top of page

Read These 5 Pros and Cons Before Trying Vegetarianism

You’ve probably heard a lot of talk about the vegetarian diet recently. Maybe you’re considering making the switch yourself, or you know someone who has. Either way, it can’t hurt to be informed on the subject. Here are five fast facts on the vegetarian diet that will help you understand a bit more about what it entails.

What is a vegetarian diet?

A vegetarian diet is one that does not include meat or fish. Some vegetarians also do not eat poultry or eggs. This diet can be either high in carbohydrates, such as pasta and rice, or it can be low in carbohydrates, such as vegetables and fruits. People try this diet for a variety of reasons ranging from health reasons to ethical purposes. There are plenty of benefits to going vegetarian but there are downsides to it as well which are all important to learn prior to trying a vegetarian diet.

Before undertaking any major changes in your diet, be sure to consult with health professionals first. Big changes can impact your health in significant way, which is why it is important to seek professional help to ensure your next step is safe and effective.

That said, here are some of the top benefits, disadvantages of being vegetarian plus some tips on how to make the most of your diet.

What Are The Types of Vegetarian Diets?

  • Lacto-Ovo: Vegetarians who consume dairy and eggs

  • Lacto: Vegetarians that consume dairy but not eggs

  • Ovo: Vegetarians that consume eggs but not dairy

  • Partial Vegetarians: This includes pescatarians (consumes fish) and pollotarians( avoid fish and meat but consumes poultry)

What are the benefits of a vegetarian diet?

A vegetarian diet has many health benefits. It can lower your risk of heart disease, cancer, and obesity. It can also help you to maintain a healthy weight.

1. Good for Heart Health

According to a study, vegetarians are up to 1/3rd less likely to suffer from heart disease largely due to their food choices. Among the best choices for vegetarians include:

  • High-fiber whole grains

  • Legumes

  • Nuts

  • Fruits and Vegetables

  • Low GI food

Consumption of soluble fiber helps keep blood sugar levels stable. Doing this helps reduce cholesterol and overall heart attack risk.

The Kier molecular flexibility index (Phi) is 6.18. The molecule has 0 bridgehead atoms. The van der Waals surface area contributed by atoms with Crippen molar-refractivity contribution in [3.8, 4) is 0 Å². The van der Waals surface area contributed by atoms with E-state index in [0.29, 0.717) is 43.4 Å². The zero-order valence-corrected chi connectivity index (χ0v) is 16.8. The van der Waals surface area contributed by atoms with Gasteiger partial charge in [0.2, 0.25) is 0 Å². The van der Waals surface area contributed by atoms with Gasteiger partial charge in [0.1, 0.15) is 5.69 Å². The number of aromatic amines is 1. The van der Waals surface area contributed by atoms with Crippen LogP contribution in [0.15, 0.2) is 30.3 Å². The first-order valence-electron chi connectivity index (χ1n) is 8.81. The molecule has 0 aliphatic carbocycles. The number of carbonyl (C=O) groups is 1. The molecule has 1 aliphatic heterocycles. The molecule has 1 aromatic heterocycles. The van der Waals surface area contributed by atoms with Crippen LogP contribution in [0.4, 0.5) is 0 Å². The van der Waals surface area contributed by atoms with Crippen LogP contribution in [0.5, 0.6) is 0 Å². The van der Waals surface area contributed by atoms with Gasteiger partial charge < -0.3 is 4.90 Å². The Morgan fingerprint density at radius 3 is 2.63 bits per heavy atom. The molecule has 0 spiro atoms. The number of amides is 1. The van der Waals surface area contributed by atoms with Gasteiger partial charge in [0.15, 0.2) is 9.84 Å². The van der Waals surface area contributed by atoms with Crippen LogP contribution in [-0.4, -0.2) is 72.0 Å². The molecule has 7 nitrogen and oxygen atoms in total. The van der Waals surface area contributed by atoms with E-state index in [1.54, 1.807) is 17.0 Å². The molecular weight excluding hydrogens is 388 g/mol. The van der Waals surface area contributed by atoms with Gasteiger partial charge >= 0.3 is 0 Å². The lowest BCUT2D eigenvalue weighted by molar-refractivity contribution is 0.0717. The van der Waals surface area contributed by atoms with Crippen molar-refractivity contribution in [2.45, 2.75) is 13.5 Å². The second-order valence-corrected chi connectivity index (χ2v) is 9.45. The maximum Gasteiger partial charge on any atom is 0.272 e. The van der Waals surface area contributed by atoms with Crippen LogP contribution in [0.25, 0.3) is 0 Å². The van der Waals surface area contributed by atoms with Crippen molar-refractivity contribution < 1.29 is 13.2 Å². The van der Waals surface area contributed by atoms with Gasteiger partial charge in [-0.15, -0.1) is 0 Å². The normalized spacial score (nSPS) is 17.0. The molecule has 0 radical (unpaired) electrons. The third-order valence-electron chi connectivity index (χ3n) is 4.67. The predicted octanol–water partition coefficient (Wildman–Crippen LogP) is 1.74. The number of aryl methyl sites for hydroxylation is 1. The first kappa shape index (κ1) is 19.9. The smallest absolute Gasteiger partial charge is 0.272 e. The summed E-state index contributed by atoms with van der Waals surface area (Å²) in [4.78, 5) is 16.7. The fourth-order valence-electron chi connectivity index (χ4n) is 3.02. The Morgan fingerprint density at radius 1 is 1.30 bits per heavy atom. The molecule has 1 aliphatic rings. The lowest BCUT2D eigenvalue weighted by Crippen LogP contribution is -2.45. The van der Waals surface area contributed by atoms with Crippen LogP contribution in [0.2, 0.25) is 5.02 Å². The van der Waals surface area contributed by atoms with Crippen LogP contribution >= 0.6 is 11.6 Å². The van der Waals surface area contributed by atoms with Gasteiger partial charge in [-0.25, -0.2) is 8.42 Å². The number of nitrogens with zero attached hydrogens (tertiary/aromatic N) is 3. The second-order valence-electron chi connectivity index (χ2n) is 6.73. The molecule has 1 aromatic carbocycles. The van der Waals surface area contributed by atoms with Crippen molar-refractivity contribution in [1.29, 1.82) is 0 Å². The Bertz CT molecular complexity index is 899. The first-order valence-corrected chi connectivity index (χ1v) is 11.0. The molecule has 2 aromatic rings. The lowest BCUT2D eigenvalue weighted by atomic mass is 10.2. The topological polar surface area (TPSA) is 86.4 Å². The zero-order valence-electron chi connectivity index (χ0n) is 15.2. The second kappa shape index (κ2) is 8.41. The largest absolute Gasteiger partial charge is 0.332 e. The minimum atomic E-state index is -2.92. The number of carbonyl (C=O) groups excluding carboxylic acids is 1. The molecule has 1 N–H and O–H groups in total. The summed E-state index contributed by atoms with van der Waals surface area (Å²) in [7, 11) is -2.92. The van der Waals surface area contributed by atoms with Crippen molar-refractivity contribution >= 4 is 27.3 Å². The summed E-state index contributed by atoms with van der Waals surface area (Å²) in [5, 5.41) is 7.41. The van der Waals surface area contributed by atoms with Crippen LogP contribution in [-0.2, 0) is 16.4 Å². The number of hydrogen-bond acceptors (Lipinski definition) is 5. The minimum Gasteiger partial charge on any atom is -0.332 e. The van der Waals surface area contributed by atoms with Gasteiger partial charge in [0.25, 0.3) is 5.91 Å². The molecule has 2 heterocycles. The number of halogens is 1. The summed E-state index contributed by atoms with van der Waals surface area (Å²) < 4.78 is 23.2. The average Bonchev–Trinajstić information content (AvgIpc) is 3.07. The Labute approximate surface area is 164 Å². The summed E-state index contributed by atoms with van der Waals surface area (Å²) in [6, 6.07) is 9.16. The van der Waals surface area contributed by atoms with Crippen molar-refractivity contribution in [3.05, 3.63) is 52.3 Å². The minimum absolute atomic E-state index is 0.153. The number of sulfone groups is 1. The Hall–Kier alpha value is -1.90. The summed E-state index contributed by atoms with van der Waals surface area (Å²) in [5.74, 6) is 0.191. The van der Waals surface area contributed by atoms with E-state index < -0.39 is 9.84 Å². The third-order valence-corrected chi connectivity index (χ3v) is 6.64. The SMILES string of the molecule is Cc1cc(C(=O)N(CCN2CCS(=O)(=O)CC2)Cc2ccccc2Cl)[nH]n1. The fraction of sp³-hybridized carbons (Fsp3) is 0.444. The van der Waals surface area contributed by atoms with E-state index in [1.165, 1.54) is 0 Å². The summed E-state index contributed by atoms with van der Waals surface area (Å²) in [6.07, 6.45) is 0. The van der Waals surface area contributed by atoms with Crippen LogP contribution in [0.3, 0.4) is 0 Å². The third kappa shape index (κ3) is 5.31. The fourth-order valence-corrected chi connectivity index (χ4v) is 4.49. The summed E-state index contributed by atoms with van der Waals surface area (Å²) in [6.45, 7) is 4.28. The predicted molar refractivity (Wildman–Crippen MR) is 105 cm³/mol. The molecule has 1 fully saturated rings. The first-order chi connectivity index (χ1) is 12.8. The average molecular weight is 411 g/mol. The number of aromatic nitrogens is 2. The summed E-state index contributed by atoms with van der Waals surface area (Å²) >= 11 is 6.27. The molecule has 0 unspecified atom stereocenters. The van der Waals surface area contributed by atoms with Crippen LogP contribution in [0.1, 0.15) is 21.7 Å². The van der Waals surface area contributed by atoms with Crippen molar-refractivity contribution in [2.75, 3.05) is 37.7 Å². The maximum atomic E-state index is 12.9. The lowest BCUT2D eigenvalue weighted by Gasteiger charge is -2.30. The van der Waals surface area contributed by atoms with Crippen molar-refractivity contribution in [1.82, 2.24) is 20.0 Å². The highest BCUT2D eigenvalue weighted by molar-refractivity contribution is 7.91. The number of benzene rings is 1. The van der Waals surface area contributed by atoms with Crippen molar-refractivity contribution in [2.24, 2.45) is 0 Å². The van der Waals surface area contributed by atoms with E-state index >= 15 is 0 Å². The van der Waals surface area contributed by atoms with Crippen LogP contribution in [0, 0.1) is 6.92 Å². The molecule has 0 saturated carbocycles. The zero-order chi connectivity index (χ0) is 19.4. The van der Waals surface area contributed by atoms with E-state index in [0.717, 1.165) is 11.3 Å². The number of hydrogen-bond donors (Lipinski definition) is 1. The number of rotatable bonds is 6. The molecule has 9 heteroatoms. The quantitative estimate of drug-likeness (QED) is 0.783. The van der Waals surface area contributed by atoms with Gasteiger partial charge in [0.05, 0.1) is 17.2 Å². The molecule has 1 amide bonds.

2. Reduced Cancer Risk

The benefit might not be as impactful but vegetarians have a slight advantage when it comes to lowering cancer risk. A study has found that vegetarian diets are great for lowering the cancer risk of patients in general. Certain animal-free diets reduce various types of cancer. It is shown that vegan diets reduce risk compared to other diets and offers most protection for women against female-specific cancers. GI tract cancers.

Another study found nonsiginificant decrease in risk for colorectal cancer in those who follow vegetarian diets.

3. Prevents Type 2 Diabetes and Lowers Blood Pressure

A healthy vegetarian diet helps prevent and treat type 2 diabetes and its other complications. This harkens back to selecting low glycemic foods that allow blood sugar levels to remain steady. Compared to non vegetarians, vegetarianism has helped slash the risk in half.

A vegetarian diet can also help cut the risk of high blood pressure through lowering the blood pressure. Researches have observed that people who don’t consume meat may have lower blood pressure readings. Plant based foods are lower in fat, sodium, and cholesterol which play a role on your blood pressure. Potassium is highly concentrated in plant foods which help lower blood pressure as well.

4. Decreased Asthma Symptoms

A study conducted in Sweden presents the data that vegetarian or vegan diets have properties that may decrease asthma symptoms. Out of the 24 participants, 22 of those who went vegan for a year saw improvements in their asthma case. Certain animal foods produce allergies which is why eliminating these can reduce responses.

5. Better weight control

Vegetarian diets are naturally lower in cholesterol, trans fat, and saturated fat. Plant-based food are also lower in calories which makes consumption of it in large volumes still lower in caloric content compared to animal protein. Take note, however, that being vegetarian doesn’t automatically result to weight loss. Weight loss must still come largely from lifestyle habits.

What are the drawbacks of a vegetarian diet?

The main drawback of a vegetarian diet is that it can be difficult to get all the nutrients your body needs. This is especially true if you do not eat enough variety of foods. Vegetarians need to make sure they get enough protein, iron, calcium, and vitamin B12.

As with any diet, there are both risks and benefits to a vegetarian diet.